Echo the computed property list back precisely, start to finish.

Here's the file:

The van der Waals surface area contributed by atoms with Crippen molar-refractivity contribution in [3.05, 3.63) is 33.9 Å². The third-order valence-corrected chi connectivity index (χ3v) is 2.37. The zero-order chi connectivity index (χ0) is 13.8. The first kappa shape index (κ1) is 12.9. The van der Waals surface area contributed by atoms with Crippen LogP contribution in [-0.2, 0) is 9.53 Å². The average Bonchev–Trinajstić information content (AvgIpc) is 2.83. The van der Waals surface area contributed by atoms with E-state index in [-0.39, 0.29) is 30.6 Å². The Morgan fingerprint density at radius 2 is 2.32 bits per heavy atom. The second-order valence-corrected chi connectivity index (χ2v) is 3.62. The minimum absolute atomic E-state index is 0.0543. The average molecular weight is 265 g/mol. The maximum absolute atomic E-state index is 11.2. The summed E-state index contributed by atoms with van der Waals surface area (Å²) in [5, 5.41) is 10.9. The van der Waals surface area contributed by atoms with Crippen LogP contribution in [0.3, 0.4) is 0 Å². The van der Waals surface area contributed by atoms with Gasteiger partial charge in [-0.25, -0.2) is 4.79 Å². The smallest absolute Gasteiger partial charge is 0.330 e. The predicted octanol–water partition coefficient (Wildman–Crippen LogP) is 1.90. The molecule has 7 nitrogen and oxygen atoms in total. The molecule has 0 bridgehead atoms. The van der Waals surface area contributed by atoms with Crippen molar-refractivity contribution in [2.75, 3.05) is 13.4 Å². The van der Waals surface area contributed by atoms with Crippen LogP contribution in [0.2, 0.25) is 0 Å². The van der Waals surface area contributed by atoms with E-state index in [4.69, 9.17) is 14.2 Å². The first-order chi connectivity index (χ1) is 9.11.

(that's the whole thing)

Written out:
The van der Waals surface area contributed by atoms with Crippen molar-refractivity contribution in [3.05, 3.63) is 33.9 Å². The third-order valence-corrected chi connectivity index (χ3v) is 2.37. The zero-order chi connectivity index (χ0) is 13.8. The first kappa shape index (κ1) is 12.9. The van der Waals surface area contributed by atoms with Crippen LogP contribution in [-0.2, 0) is 9.53 Å². The average Bonchev–Trinajstić information content (AvgIpc) is 2.83. The van der Waals surface area contributed by atoms with E-state index in [-0.39, 0.29) is 30.6 Å². The Morgan fingerprint density at radius 2 is 2.32 bits per heavy atom. The second-order valence-corrected chi connectivity index (χ2v) is 3.62. The minimum absolute atomic E-state index is 0.0543. The average molecular weight is 265 g/mol. The maximum absolute atomic E-state index is 11.2. The summed E-state index contributed by atoms with van der Waals surface area (Å²) in [5, 5.41) is 10.9. The van der Waals surface area contributed by atoms with Crippen LogP contribution in [0.3, 0.4) is 0 Å². The van der Waals surface area contributed by atoms with Gasteiger partial charge in [-0.25, -0.2) is 4.79 Å². The smallest absolute Gasteiger partial charge is 0.330 e. The predicted octanol–water partition coefficient (Wildman–Crippen LogP) is 1.90. The molecule has 7 nitrogen and oxygen atoms in total. The molecule has 0 bridgehead atoms. The van der Waals surface area contributed by atoms with Crippen molar-refractivity contribution in [2.75, 3.05) is 13.4 Å². The van der Waals surface area contributed by atoms with Crippen LogP contribution in [0.2, 0.25) is 0 Å². The van der Waals surface area contributed by atoms with E-state index in [4.69, 9.17) is 14.2 Å². The first-order chi connectivity index (χ1) is 9.11.